Council OKs worker protections with expedited permit review
Friday, September 2, 2016 by Cate Malek
City Council acted to increase protections for construction workers and speed up the building permit process for some at last night’s meeting.
Council members strongly supported a proposal that would allow developers to pay an extra fee in order to pass through Austin’s building permit process more quickly. In exchange, developers must agree to pay their workers fairly and provide them with workers’ compensation and safety training, among other protections that labor advocates say are sorely lacking in the state of Texas.
After a short discussion, the proposal passed 9-1, with Council Member Don Zimmerman opposing, and Council Member Ellen Troxclair absent.
“There’s not much worth in having a booming economy if it’s only benefiting a few people,” said Council Member Greg Casar.
The proposal, which was spearheaded by the Workers Defense Project, will ask developers to work with independent monitors to ensure that they pay construction workers a living wage of $13 per hour, as well as provide OSHA 10 safety training and insurance to cover workers who have been injured on the job, along with other protections.
Although these requirements will add some coordination and cost to construction projects, advocates of the change say these are small compared to what companies could save by cutting time off of their permitting process. The permit system in Austin is widely seen as dysfunctional, taking developers upwards of six months to complete. With the new measure, companies would pay extra to have a designated team give them a permit in a few weeks or even days instead.
But although the proposal passed City Council with ease, it raised some controversy outside of City Hall. Shortly after the decision was announced, the Greater Austin Chamber of Commerce released a statement saying that the city had added “even more red tape” to an already difficult system. “It’s like the council sees the traffic jam, adds a toll lane, and then restricts applicants to a 5 mph speed limit, yet expects folks to use it.”
Although the proposal creates what some have called a “pay-to-play” system that will benefit the developers who can afford to pay the extra fee, Mayor Steve Adler said he hopes the new system will ease the pressure on the regular permit system as well. If some developers are paying for expedited permits, it will take some of the burden off of the city’s regular permit team, speeding up the process for everyone. And not having to wait for permits could save some companies significant holding costs, especially on bigger projects.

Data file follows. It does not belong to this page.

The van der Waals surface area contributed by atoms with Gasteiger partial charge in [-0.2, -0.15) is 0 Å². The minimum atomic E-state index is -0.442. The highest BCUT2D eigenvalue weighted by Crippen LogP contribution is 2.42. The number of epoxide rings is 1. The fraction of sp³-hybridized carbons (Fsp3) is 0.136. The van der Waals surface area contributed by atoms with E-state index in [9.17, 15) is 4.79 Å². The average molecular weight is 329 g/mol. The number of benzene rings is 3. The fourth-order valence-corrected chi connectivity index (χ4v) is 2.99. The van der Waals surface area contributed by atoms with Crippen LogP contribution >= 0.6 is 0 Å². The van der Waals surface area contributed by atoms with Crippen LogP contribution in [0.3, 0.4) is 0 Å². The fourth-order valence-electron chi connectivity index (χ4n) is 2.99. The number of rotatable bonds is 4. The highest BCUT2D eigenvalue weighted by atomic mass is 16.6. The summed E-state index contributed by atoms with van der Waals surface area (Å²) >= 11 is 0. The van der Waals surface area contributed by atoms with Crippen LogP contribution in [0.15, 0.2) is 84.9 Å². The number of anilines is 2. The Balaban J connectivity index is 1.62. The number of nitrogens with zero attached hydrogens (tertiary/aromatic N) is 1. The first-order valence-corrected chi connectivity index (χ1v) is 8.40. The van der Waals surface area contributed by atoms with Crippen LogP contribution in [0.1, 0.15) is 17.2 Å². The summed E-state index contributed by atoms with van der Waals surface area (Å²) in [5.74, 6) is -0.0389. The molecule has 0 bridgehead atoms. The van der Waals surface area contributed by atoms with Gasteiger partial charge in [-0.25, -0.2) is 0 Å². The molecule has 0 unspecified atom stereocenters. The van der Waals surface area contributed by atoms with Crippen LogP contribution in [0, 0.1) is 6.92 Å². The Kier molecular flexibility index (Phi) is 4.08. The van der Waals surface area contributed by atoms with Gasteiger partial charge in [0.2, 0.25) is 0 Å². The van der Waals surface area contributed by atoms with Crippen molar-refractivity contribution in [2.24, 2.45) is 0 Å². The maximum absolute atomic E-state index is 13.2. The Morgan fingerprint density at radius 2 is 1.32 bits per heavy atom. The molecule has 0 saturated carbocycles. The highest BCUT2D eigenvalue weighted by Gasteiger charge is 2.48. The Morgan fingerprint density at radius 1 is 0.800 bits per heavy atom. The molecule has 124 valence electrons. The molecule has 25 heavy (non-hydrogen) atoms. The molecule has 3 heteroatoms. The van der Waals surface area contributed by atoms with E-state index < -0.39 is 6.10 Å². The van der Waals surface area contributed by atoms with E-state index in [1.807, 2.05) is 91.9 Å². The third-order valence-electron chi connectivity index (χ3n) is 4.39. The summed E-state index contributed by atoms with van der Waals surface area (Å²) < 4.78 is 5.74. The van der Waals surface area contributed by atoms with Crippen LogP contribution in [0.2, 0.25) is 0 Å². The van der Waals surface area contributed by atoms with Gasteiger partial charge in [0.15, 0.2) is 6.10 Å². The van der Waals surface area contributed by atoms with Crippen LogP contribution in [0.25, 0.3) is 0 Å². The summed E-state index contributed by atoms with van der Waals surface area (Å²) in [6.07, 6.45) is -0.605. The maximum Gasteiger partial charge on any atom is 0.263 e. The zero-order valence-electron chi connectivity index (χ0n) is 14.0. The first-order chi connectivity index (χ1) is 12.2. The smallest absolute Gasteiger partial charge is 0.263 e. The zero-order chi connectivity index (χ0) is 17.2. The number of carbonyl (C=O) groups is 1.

Rebecca Melançon of the Austin Independent Business Alliance said she wanted to make clear that she and her organization support workers’ rights without question. But she felt this proposal wasn’t the best path to secure those rights. She believes the proposal will hurt small businesses and that the supporters of the proposal were too aggressive with local businesses when they were advocating for the measure.
But City Council countered the opposition, saying that it plans to continue the conversation with small businesses over the next 60 days to ensure that the expedited permitting process benefits them, as well. Casar emphasized that the proposal was not designed to add an extra burden or more bureaucracy to the permitting process.
This proposal is unique in Texas. Dallas also has an expedited permit review team, but its expedited process includes no worker protections. Adler returned several times to the idea that this proposal should benefit two different communities, both workers and developers.
He said that the proposal is meant to support two elements, “both designed to contribute to the affordability of the city.” On one hand, the drawn-out permitting process has made building too expensive, which has increased the cost of housing, and the proposal should mitigate that cost. On the other hand, the proposal is meant to give workers more money to spend, making it more likely that they can afford to live in Austin.
“We need to make sure that we in this city do both of those things,” he said.
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